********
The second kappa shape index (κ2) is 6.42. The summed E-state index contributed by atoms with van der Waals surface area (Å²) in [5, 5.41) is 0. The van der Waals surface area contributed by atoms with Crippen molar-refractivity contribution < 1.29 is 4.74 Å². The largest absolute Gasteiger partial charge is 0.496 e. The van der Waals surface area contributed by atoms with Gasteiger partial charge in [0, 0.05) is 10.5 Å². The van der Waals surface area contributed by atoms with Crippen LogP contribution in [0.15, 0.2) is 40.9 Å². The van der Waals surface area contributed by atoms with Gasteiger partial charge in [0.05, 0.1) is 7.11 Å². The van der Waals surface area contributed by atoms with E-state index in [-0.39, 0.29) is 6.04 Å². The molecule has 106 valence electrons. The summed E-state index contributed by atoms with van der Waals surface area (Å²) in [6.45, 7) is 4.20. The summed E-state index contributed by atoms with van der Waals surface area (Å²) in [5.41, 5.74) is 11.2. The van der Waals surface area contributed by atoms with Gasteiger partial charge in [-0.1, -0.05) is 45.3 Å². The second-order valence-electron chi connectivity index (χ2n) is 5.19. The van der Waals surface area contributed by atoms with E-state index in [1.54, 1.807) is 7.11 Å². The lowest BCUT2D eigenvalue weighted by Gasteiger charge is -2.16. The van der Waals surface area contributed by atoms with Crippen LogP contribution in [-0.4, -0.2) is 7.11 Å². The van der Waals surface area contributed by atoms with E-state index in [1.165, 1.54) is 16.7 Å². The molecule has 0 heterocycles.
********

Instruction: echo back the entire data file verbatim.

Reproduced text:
The second kappa shape index (κ2) is 6.42. The summed E-state index contributed by atoms with van der Waals surface area (Å²) in [5, 5.41) is 0. The van der Waals surface area contributed by atoms with Crippen molar-refractivity contribution < 1.29 is 4.74 Å². The largest absolute Gasteiger partial charge is 0.496 e. The van der Waals surface area contributed by atoms with Gasteiger partial charge in [0, 0.05) is 10.5 Å². The van der Waals surface area contributed by atoms with Crippen LogP contribution in [0.15, 0.2) is 40.9 Å². The van der Waals surface area contributed by atoms with Gasteiger partial charge in [0.05, 0.1) is 7.11 Å². The van der Waals surface area contributed by atoms with E-state index in [-0.39, 0.29) is 6.04 Å². The molecule has 106 valence electrons. The summed E-state index contributed by atoms with van der Waals surface area (Å²) in [6.45, 7) is 4.20. The summed E-state index contributed by atoms with van der Waals surface area (Å²) in [5.41, 5.74) is 11.2. The van der Waals surface area contributed by atoms with Gasteiger partial charge in [-0.1, -0.05) is 45.3 Å². The second-order valence-electron chi connectivity index (χ2n) is 5.19. The van der Waals surface area contributed by atoms with E-state index in [1.54, 1.807) is 7.11 Å². The lowest BCUT2D eigenvalue weighted by Gasteiger charge is -2.16. The van der Waals surface area contributed by atoms with Crippen LogP contribution in [-0.4, -0.2) is 7.11 Å². The van der Waals surface area contributed by atoms with E-state index in [1.165, 1.54) is 16.7 Å². The molecule has 0 heterocycles.